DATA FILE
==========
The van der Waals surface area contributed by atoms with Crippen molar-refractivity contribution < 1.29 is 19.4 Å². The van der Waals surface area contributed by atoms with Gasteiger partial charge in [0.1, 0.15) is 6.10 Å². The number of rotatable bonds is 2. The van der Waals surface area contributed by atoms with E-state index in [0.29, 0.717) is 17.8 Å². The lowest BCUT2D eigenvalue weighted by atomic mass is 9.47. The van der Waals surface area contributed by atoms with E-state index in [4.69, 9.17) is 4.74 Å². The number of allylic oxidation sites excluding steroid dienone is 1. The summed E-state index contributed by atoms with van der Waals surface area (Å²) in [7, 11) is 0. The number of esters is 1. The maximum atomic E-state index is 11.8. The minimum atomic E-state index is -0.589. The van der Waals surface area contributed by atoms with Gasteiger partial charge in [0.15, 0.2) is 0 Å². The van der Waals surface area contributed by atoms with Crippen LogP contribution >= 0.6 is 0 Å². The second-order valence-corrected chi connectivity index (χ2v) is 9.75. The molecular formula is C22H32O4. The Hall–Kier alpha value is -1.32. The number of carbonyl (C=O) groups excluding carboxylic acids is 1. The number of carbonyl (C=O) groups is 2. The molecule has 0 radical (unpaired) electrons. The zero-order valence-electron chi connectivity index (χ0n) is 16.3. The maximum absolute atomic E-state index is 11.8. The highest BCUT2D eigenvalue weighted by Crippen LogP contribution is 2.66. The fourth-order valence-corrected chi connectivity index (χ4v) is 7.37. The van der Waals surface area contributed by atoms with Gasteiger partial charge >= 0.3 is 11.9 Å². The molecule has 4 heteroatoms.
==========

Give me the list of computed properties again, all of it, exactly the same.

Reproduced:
The van der Waals surface area contributed by atoms with Crippen molar-refractivity contribution < 1.29 is 19.4 Å². The van der Waals surface area contributed by atoms with Gasteiger partial charge in [0.1, 0.15) is 6.10 Å². The number of rotatable bonds is 2. The van der Waals surface area contributed by atoms with E-state index in [0.29, 0.717) is 17.8 Å². The lowest BCUT2D eigenvalue weighted by atomic mass is 9.47. The van der Waals surface area contributed by atoms with E-state index in [4.69, 9.17) is 4.74 Å². The number of allylic oxidation sites excluding steroid dienone is 1. The summed E-state index contributed by atoms with van der Waals surface area (Å²) in [7, 11) is 0. The number of esters is 1. The maximum atomic E-state index is 11.8. The minimum atomic E-state index is -0.589. The van der Waals surface area contributed by atoms with Gasteiger partial charge in [0.15, 0.2) is 0 Å². The van der Waals surface area contributed by atoms with Crippen LogP contribution >= 0.6 is 0 Å². The second-order valence-corrected chi connectivity index (χ2v) is 9.75. The molecular formula is C22H32O4. The Hall–Kier alpha value is -1.32. The number of carbonyl (C=O) groups excluding carboxylic acids is 1. The number of carbonyl (C=O) groups is 2. The molecule has 0 radical (unpaired) electrons. The zero-order valence-electron chi connectivity index (χ0n) is 16.3. The maximum absolute atomic E-state index is 11.8. The highest BCUT2D eigenvalue weighted by Crippen LogP contribution is 2.66. The fourth-order valence-corrected chi connectivity index (χ4v) is 7.37. The van der Waals surface area contributed by atoms with Gasteiger partial charge >= 0.3 is 11.9 Å². The molecule has 4 heteroatoms.